Today I got in my bed, with some books, closed my eyes…and then it was 6:30, and the film festival was starting, so I headed over there, watched a little bit of the film, and then went to the gym and had a surprising amount of energy. Maybe I’m onto something.

Oh, and dobrodosli to my new visitor from Slovenia. Bring your friends…where did everybody go? Lonely blogger over here.

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And On The Seventh Day, He Rested

Most people know that Jews have holidays that occur intermittently throughout the year, usually in the fall. What they don’t know is about the most important holiday of all: the Sabbath, or as we like to call it, Shabbat.

Shabbat is like an island of peace to which we Jews can escape one day a week, every week. For the rest of time.

Growing up, my family observed Shabbat pretty strictly, starting off with Friday night dinner and continuing with 25 hours total of no technology (computers, TV, and later, cell phones). No drawing, no writing, no going anywhere in the car, no spending money. All there was to do was go to shul on Saturday mornings (where, if I was lucky, we’d have a luncheon) and then spending the rest of the day alternating between eating in the kitchen, sleeping either in bed or on the couch downstairs, or reading, anywhere. All up until an hour after sunset, when we’d do Havdalah at the kitchen counter. I always got to hold the candle since I was the youngest. One of the few perks of being a younger sibling.

After I left home, Shabbat became harder and harder to observe. I started to crack under the pressure of college life, especially one with few Jews. I remember resorting to counting the ceiling tiles in my dorm room over and over. I couldn’t go to the dining hall because I had to swipe in, so I’d have to make do with whatever food I had in my room. It was hard, and probably contributed to why I didn’t do so well there. I also ended up needing to do work on Shabbat in my sophomore year, a move which my parents didn’t endorse but approved of since it was for my education. It was also a move that worked in my favor, I think, for when I went to submit the paper to my professor I told her it was the first time I’d broken Shabbat in my whole life (probably not entirely true, but to this extent, at least), which earned me an apology for her and maybe a few sympathy points even though I ended up with an A anyway.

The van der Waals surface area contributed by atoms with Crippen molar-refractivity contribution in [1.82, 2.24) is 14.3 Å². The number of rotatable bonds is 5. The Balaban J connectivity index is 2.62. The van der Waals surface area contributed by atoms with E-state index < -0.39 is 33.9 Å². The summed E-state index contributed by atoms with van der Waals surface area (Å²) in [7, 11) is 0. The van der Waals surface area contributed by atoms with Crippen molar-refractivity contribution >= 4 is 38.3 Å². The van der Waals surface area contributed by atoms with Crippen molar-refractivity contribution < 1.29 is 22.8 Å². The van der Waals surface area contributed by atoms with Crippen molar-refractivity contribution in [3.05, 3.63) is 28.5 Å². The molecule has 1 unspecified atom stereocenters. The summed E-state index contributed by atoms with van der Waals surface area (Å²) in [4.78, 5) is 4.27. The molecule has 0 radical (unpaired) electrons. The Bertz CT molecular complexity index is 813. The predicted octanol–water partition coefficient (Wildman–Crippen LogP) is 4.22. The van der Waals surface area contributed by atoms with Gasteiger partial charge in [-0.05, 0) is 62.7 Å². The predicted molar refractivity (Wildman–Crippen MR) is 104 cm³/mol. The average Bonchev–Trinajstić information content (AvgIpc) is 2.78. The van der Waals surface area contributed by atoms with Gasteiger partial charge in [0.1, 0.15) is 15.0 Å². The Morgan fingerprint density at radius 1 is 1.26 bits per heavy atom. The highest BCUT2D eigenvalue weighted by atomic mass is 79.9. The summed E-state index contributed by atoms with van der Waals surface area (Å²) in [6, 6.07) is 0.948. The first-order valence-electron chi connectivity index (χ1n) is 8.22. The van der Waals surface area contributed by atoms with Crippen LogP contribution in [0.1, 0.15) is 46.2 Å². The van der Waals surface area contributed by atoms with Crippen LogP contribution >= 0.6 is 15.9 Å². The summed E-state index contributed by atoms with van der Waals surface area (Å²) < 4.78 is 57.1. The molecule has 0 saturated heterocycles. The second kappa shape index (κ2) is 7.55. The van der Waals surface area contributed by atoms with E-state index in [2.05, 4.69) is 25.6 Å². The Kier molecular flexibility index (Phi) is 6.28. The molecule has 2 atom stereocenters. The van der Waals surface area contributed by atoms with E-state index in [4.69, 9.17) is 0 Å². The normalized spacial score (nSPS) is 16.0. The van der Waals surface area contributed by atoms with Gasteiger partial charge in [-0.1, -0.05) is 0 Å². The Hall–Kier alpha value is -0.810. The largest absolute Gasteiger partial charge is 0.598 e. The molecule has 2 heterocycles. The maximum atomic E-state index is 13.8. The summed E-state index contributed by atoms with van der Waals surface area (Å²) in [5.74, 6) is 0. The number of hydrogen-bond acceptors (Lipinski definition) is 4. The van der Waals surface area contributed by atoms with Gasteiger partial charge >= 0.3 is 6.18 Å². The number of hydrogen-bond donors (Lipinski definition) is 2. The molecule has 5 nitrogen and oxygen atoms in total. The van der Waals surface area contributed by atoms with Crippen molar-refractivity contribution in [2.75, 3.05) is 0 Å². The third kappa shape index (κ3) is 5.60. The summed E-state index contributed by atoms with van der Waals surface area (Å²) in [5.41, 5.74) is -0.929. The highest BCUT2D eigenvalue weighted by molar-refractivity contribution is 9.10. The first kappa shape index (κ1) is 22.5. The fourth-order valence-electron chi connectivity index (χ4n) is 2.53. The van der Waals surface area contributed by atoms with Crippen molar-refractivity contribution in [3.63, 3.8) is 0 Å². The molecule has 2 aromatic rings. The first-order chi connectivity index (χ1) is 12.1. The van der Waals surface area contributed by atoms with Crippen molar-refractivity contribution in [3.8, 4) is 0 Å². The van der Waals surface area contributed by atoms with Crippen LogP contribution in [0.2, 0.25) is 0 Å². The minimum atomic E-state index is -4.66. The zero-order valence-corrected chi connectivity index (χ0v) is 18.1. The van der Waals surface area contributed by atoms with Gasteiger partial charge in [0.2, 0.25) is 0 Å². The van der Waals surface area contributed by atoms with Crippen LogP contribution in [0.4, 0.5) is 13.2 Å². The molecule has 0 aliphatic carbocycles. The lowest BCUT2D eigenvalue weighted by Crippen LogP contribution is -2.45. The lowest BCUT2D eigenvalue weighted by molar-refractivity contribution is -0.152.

Through junior and senior years I tried to keep Shabbat the best I could, but it was mostly loneliness that caused me to break. One particularly lonely Passover, when everyone else went home but I couldn’t arrange it, I was on the phone with my dad and he told me that if I was really that upset and lonely, I should find a computer game to distract me for a little while, which is when I discovered (and became addicted to) Phantom Mansion, this weird little Internet game thing that I never did quite beat but I got pretty darn close.

In Israel, keeping Shabbat was much easier, but ever since that Passover, I did not feel as compelled to keep it 100%. I tried to, but sometimes I just needed to get on the computer for a little while. On a few particularly lonely Saturdays, including Yom Kippur, I spent the whole night and day holed up in my office at the theater, sleeping on my couch (which I wasn’t technically supposed to do, but no one ever caught me) and getting work done during the day so I could get a jump on the week.

Houston is pretty much when my Shabbat-keeping completely fell apart. It started when I told a friend (who wasn’t Jewish) that I would walk 2 miles each way to and from Chabad on Friday nights, which prompted her to say that if she ever saw me doing that, she’d pick me up and throw me in her car, so after that (and knowing how dangerous Houston at night can be) whenever I went to Chabad, save for Rosh Hashanah and Yom Kippur, I would drive and feel incredibly guilty about it even though most people did the same because it’s Houston and you have to drive everywhere anyway. Usually I spent most of Shabbat doing what I did the rest of the week: watching TV, exercising, making food, doing work, and hanging out on the computer. I remember spending 8-9 hours one Shabbat on my computer translating some Slovak, without which I would’ve never finished my thesis.

One of the things I was looking forward to about moving to Wisconsin was observing Shabbat more strictly, because now I live merely blocks from Chabad, and I could probably transition back to not using technology pretty quickly. But it’s been hard not to check my email or my phone at all, but I hope that’ll change, at least as soon as the play is over.

I miss that feeling that I could be completely at peace, just praying, reading and doing non-technology-related activities that I enjoy, like taking walks, napping, or just kicking back and enjoying the day. I never liked Shabbat growing up because there was so much my parents wouldn’t let me do, but now I wish I could go back to then, that innocent time when Shabbat meant resting in its purest and highest form, and thinking about being closer to God and to myself. Maybe when I get back to Madison from Houston I can start, little by little. Shabbat is a weekly gift, and Friday night especially – as a girl I went to college with termed it, “my date with God.” Collecting my thoughts and connecting with my feelings is something that I could definitely use 25 hours of my week to focus on.

Shabbat, shabbat, I will forget thee not.